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Upheaval in the U.S. housing market

Tracking higher prices and lower supply state by state

In 2020, being confined at home—say, with children or new work requirements—may have changed people’s housing preferences. At least temporarily. New demand for space has led to a rush on single-family homes and, naturally, a stronger-than-usual increase in prices.

Our GeoFRED map above shows that price increases were unequal across the U.S. states from 2019:Q4 to 2020:Q4. California had among the smallest price increases, while the Mountain West region and to some extent the South had strong increases.

The supply of housing can’t easily accommodate increases in demand, especially when they’re sudden. It takes time to buy land, plan, and build. Also, construction costs have been higher because of pandemic restrictions, shortages in materials, and increased demand. This has all translated in a dramatic decrease in the number of houses up for sale.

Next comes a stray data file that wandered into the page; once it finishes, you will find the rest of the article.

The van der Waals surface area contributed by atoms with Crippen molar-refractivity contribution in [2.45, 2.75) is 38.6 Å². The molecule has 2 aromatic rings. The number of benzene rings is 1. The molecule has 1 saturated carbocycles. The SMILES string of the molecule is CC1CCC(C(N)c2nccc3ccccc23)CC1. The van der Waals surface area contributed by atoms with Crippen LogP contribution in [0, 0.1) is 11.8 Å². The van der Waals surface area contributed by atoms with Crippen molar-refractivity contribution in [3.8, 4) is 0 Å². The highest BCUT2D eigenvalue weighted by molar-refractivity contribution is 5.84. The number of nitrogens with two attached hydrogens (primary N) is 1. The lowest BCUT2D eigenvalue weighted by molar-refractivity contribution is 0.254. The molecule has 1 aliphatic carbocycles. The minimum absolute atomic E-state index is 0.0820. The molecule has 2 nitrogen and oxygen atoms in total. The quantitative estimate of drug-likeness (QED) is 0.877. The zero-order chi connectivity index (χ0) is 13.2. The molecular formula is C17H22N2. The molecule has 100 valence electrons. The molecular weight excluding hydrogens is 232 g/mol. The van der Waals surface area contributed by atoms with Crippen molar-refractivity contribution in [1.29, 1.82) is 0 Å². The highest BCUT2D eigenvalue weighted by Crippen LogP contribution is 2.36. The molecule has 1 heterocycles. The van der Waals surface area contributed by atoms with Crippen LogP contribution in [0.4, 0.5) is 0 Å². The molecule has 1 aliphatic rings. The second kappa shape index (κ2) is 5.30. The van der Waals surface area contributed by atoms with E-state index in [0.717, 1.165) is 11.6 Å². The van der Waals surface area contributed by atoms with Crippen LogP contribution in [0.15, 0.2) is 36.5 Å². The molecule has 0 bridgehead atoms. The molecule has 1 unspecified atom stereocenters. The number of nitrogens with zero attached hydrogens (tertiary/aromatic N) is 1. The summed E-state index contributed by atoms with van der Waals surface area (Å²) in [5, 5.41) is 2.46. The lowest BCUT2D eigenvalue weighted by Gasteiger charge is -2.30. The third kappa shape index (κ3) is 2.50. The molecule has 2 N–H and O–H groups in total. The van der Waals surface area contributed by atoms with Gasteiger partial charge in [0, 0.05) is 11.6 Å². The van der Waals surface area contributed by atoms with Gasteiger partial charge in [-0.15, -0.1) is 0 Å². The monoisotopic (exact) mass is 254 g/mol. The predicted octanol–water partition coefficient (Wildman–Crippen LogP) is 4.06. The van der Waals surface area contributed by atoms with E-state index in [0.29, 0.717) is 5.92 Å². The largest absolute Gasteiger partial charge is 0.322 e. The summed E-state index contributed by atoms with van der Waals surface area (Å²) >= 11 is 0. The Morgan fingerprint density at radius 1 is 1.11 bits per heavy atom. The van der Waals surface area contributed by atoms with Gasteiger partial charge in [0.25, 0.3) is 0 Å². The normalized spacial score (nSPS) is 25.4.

The GeoFRED map below shows how much that housing inventory has decreased in each state from February 2020 to February 2021. It looks remarkably similar to the above map. Quite a few states have less than half the inventory for sale from a year prior.

How these maps were created: The original post referenced interactive maps from our now discontinued GeoFRED site. The revised post provides replacement maps from FRED’s new mapping tool. To create FRED maps, go to the data series page in question and look for the green “VIEW MAP” button at the top right of the graph. See this post for instructions to edit a FRED map. Only series with a green map button can be mapped.

Suggested by Christian Zimmermann.

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